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Apple Secures Patent Ownership for iPhone and iPad Designs

Apple iPhone05 03 550x412 Apple Secures Patent Ownership for iPhone and iPad Designs

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Last Tuesday, Apple secured ownership to a number of key designs related to iPhone 4’s covering, as well as the L-shape MagSafe connector and the iPad Smart Cover. Moreover, the patent designs were credited to Steve Jobs and Jony Ive.

Apple’s Latest iPhone and iPad Patent Designs

Apple’s late co-founder Steve Jobs was credited in a patent entitled “Electronic Device”, which covers the design of iPhone 4. This includes the original antenna design that was replaced and enhanced in iPhone 4S.

Other than Jobs, Apple designer Jony Ive was also credited in another patent entitled “Cover”. This patent deals with the design of iPhone 4’s “bumper” accessory that was made by the company.

Another invention credited to Ive is called the “Housing for an Electronic Device” and “Cover”. The Housing patent shows the design of iPad 2, which has kept its basic design with minor tweaks since last year. The Cover, on the other hand, deals with the Apple tablet’s magnetic Smart Cover.

Lastly, Apple was also able to secure ownership of patent for the L-shaped MagSafe connector. Found on older versions of MacBook, the connector has since been improved with the new MagSafe 2 that is featured on the company’s latest notebooks.

Apple’s “Wireless Charging” Patent

Aside from securing patent designs for the iPhone and iPad, Apple also filed a patent application on wireless charging technology using magnetic resonance. The problem, though, is that the said technology has been around for a long time now. As reported by SlashGear last Monday:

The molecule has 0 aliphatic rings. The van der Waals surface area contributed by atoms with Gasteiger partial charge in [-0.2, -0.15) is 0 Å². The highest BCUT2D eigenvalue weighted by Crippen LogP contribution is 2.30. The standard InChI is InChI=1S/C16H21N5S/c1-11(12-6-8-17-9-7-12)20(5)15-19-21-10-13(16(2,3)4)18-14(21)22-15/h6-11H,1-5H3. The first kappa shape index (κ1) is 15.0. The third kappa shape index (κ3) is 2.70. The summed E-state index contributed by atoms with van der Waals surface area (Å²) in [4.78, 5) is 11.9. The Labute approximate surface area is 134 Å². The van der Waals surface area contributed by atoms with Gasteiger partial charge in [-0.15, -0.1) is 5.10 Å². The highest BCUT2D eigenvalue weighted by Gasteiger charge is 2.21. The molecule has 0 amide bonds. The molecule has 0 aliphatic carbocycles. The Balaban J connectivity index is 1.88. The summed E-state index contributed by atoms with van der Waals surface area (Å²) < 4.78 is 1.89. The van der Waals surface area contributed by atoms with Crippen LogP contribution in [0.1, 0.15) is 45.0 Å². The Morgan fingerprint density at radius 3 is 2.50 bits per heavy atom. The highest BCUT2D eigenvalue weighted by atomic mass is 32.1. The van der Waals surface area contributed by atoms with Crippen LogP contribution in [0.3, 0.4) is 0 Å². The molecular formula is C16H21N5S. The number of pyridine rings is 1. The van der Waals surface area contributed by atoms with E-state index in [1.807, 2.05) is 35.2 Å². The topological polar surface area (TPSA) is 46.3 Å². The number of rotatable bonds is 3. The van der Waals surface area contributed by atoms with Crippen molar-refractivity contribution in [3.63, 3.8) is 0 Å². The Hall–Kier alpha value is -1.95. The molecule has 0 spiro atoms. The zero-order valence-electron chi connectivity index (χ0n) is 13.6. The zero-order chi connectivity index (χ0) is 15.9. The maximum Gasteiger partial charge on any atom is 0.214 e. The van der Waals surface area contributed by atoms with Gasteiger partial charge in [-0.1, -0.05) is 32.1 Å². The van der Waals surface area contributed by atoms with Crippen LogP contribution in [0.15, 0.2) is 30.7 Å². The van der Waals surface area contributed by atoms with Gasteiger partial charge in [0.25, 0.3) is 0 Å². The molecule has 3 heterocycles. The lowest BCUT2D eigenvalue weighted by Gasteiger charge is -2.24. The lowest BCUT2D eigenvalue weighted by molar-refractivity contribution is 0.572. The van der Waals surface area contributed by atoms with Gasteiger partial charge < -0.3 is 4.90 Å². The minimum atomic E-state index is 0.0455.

Apple has a patent application, number 20120303980, that outlines its magnetic resonance charging technology. It appears that there is at least one significant difference between most wireless charging technologies on the market today and what Apple’s application outlines. While typical wireless charging solutions require physical contact between the device being charged and a charging mat, Apple’s patent doesn’t.

Based on Apple’s patent application, the company’s wireless charging allows for devices to regain battery life of up to one meter from the charging device. However, the Cupertino-based company is not the only phone manufacturer that works on magnetic resonance charging from a distance.

The patent application was first filed in November 2010, but a company called WiPower filed a similar patent in 2008. The said company was later acquired by Qualcomm, with the patent becoming the foundation of The Alliance for Wireless Power together with some intellectual property provided by its member, Samsung.

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